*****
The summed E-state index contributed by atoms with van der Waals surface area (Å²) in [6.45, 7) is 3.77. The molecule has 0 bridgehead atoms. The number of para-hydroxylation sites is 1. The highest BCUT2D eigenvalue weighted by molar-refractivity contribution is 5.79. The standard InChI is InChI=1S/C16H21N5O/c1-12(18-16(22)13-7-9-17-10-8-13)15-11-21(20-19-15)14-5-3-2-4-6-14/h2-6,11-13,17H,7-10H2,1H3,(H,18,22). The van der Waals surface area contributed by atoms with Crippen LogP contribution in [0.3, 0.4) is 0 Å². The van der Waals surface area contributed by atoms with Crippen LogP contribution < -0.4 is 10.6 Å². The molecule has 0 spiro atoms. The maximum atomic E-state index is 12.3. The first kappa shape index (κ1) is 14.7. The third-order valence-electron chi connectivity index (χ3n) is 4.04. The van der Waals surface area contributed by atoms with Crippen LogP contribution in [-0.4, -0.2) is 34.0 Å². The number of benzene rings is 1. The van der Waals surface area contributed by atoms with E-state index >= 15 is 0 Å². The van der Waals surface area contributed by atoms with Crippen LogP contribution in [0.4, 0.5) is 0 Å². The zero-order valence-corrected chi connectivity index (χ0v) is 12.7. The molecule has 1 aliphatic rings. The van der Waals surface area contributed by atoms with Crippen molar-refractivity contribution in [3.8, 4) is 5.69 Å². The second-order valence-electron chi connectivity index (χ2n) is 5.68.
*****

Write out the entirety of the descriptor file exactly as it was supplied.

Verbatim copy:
The summed E-state index contributed by atoms with van der Waals surface area (Å²) in [6.45, 7) is 3.77. The molecule has 0 bridgehead atoms. The number of para-hydroxylation sites is 1. The highest BCUT2D eigenvalue weighted by molar-refractivity contribution is 5.79. The standard InChI is InChI=1S/C16H21N5O/c1-12(18-16(22)13-7-9-17-10-8-13)15-11-21(20-19-15)14-5-3-2-4-6-14/h2-6,11-13,17H,7-10H2,1H3,(H,18,22). The van der Waals surface area contributed by atoms with Crippen LogP contribution in [0.3, 0.4) is 0 Å². The van der Waals surface area contributed by atoms with Crippen LogP contribution < -0.4 is 10.6 Å². The molecule has 0 spiro atoms. The maximum atomic E-state index is 12.3. The first kappa shape index (κ1) is 14.7. The third-order valence-electron chi connectivity index (χ3n) is 4.04. The van der Waals surface area contributed by atoms with Crippen LogP contribution in [-0.4, -0.2) is 34.0 Å². The number of benzene rings is 1. The van der Waals surface area contributed by atoms with E-state index >= 15 is 0 Å². The van der Waals surface area contributed by atoms with Crippen LogP contribution in [0.4, 0.5) is 0 Å². The zero-order valence-corrected chi connectivity index (χ0v) is 12.7. The molecule has 1 aliphatic rings. The van der Waals surface area contributed by atoms with Crippen molar-refractivity contribution in [3.8, 4) is 5.69 Å². The second-order valence-electron chi connectivity index (χ2n) is 5.68.